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Taser International, Inc. ( ) is an American developer, manufacturer, and distributor of TASER electroshock guns, a handheld less-lethal weapon designed to incapacitate a single person from a distance. The company is based in Scottsdale, Arizonamarker, USAmarker. Taser is the most common brand of electroshock gun.

History of the company

The company was founded in September 1993 (under the name ICER Corporation) by brothers Rick and Tom Smith. The Smith brothers were upset when two friends were shot and killed in a traffic altercation in Scottsdale, Arizona. As part of earlier research, Rick Smith contacted John H. "Jack" Cover, the original inventor of the TASER system, to work on a non-firearm weapon using compressed air (or nitrogen) propulsion system. In October 1993, they signed an agreement whereby Mr. Cover licensed his technology to the company while also joining the corporation as an employee. The company name was then changed to AIR TASER, Inc. The word "TASER" is the acronym of the fictional weapon "Thomas A. Swift's Electric Rifle".

In June 1994, a non-firearm version of the TASER was developed, allowing it to bypass federal and state laws that only apply to firearms, and a tracking system (the "anti-felon identification" or "AFID" system) was created. This enables the weapon to disperse confetti with serial numbers when fired and links the specific weapon to the scene where fired.

In 1998, the company adopted its current name to emphasize the company's international expansion. In the same year, the company began marketing the weapon to law enforcement agencies and police departments, in addition to public consumers who had bought tasers for personal self-protection in prior years.

In 2001, Taser International developed its "Advanced Taser Electro-Muscular Disruption" system. In May 2001, they filed for an initial public offering and began trading NASDAQ under the stock symbol TASR. In May 2003, the company released its new Taser X26 model.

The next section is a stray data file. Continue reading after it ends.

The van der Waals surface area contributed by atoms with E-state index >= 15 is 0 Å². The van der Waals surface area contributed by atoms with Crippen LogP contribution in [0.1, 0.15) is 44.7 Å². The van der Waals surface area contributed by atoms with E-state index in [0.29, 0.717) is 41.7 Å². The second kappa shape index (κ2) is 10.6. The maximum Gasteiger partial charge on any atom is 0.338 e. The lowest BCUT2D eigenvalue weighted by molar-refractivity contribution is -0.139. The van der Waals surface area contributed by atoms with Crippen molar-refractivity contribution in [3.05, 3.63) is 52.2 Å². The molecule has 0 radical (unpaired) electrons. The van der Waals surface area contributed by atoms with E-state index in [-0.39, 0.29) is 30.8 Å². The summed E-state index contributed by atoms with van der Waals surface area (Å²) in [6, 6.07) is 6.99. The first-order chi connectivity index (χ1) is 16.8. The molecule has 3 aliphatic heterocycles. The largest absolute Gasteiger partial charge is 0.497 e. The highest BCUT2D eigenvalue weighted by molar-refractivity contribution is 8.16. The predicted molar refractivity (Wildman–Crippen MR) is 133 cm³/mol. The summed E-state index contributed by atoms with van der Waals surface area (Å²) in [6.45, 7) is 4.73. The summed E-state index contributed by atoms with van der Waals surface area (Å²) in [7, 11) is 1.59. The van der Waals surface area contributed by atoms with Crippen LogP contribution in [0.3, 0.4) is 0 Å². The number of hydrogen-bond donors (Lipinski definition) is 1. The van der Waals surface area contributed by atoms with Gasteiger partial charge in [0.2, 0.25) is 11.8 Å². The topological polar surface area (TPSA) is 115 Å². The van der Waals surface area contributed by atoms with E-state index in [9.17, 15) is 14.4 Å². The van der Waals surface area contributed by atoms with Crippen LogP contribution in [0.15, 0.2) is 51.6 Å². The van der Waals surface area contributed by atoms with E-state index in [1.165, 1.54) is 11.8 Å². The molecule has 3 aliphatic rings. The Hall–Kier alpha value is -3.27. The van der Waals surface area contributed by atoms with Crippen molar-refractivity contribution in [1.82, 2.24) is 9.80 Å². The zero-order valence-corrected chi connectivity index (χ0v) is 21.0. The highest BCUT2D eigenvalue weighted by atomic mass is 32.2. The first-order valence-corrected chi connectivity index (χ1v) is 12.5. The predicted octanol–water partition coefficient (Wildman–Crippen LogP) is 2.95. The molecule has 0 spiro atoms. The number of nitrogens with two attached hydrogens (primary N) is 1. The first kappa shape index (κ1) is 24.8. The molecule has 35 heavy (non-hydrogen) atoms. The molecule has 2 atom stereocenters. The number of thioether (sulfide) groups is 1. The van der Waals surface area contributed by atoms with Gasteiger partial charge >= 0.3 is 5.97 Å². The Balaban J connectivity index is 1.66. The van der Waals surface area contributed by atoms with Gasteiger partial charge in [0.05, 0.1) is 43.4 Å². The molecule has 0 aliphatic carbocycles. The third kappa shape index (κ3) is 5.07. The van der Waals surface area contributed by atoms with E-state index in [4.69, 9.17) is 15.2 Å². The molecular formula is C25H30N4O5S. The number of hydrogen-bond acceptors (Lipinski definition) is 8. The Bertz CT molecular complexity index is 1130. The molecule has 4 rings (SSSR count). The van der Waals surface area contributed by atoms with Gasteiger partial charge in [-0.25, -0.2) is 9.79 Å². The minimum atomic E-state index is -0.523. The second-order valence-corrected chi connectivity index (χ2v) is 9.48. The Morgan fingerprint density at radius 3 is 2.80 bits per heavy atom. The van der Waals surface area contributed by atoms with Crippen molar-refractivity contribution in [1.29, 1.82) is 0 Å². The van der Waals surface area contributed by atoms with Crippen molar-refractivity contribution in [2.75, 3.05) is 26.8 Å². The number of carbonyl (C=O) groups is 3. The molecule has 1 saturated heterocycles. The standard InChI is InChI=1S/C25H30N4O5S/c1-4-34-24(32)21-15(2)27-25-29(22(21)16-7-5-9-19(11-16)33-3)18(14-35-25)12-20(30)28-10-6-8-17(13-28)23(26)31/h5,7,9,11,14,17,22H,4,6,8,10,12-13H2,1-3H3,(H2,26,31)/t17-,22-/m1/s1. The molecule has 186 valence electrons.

Rick Smith is the current chief executive officer, director; Tom Smith is Chairman of the Board; Jas Dhillon is Chief Strategy Officer.

Building architecture

The headquarter building has biometric access control via iris scan. The facility is keyless, has fiber optic data networks, and motion sensing light switches. It received "Best New Office Building in the State of Arizona" award by the Arizona Commercial Real Estate Magazine, Real Estate & Development Awards on February 7th, 2006.


The company manufactures various TASER products and accessories for 4 markets: Law Enforcement; Consumers; Professional Security; and Military. Sample products includes,
  • AXON is a networkable computer-controlled TASER with audio-video recording.
  • X26 and M26 are electronic control devices. They use replaceable cartridges containing compressed nitrogen for propulsion.
  • XREP is a wireless Taser fired from a 12 gauge shotgun: see Electroshock weapon, Wireless long-range electric shock weapon.
  • C2 is a self-defense electronic control device for consumers.
  • Shockwave is a system that simultaneously deploys six TASER cartridges.
  • TASER X3 is a electronic controlled device that will be launched July 27, 2009